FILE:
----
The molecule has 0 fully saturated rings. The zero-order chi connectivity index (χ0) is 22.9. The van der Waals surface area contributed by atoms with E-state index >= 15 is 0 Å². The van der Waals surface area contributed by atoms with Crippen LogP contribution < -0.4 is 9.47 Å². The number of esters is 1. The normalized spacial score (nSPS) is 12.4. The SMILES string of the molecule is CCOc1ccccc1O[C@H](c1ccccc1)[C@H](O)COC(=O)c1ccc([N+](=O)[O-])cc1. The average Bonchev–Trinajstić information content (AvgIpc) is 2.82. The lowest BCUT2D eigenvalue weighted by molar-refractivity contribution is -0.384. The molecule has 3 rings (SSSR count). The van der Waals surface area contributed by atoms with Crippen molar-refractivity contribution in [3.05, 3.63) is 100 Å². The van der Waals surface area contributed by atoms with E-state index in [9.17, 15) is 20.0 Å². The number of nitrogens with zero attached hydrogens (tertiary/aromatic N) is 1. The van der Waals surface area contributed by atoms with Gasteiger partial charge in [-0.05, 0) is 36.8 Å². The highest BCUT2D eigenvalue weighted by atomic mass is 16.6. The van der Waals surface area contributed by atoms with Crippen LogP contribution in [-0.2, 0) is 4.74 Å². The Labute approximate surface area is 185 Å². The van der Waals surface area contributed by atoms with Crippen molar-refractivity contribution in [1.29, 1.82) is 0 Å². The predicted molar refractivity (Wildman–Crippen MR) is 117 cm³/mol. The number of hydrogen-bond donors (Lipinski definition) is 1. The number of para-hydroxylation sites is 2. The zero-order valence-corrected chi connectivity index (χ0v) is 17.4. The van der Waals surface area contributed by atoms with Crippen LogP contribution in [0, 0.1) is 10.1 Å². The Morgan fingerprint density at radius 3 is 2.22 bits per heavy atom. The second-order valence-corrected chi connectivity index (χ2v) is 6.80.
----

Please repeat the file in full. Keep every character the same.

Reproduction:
The molecule has 0 fully saturated rings. The zero-order chi connectivity index (χ0) is 22.9. The van der Waals surface area contributed by atoms with E-state index >= 15 is 0 Å². The van der Waals surface area contributed by atoms with Crippen LogP contribution < -0.4 is 9.47 Å². The number of esters is 1. The normalized spacial score (nSPS) is 12.4. The SMILES string of the molecule is CCOc1ccccc1O[C@H](c1ccccc1)[C@H](O)COC(=O)c1ccc([N+](=O)[O-])cc1. The average Bonchev–Trinajstić information content (AvgIpc) is 2.82. The lowest BCUT2D eigenvalue weighted by molar-refractivity contribution is -0.384. The molecule has 3 rings (SSSR count). The van der Waals surface area contributed by atoms with Crippen molar-refractivity contribution in [3.05, 3.63) is 100 Å². The van der Waals surface area contributed by atoms with E-state index in [9.17, 15) is 20.0 Å². The number of nitrogens with zero attached hydrogens (tertiary/aromatic N) is 1. The van der Waals surface area contributed by atoms with Gasteiger partial charge in [-0.05, 0) is 36.8 Å². The highest BCUT2D eigenvalue weighted by atomic mass is 16.6. The van der Waals surface area contributed by atoms with Crippen LogP contribution in [-0.2, 0) is 4.74 Å². The Labute approximate surface area is 185 Å². The van der Waals surface area contributed by atoms with Crippen molar-refractivity contribution in [1.29, 1.82) is 0 Å². The predicted molar refractivity (Wildman–Crippen MR) is 117 cm³/mol. The number of hydrogen-bond donors (Lipinski definition) is 1. The number of para-hydroxylation sites is 2. The zero-order valence-corrected chi connectivity index (χ0v) is 17.4. The van der Waals surface area contributed by atoms with Crippen LogP contribution in [0, 0.1) is 10.1 Å². The Morgan fingerprint density at radius 3 is 2.22 bits per heavy atom. The second-order valence-corrected chi connectivity index (χ2v) is 6.80.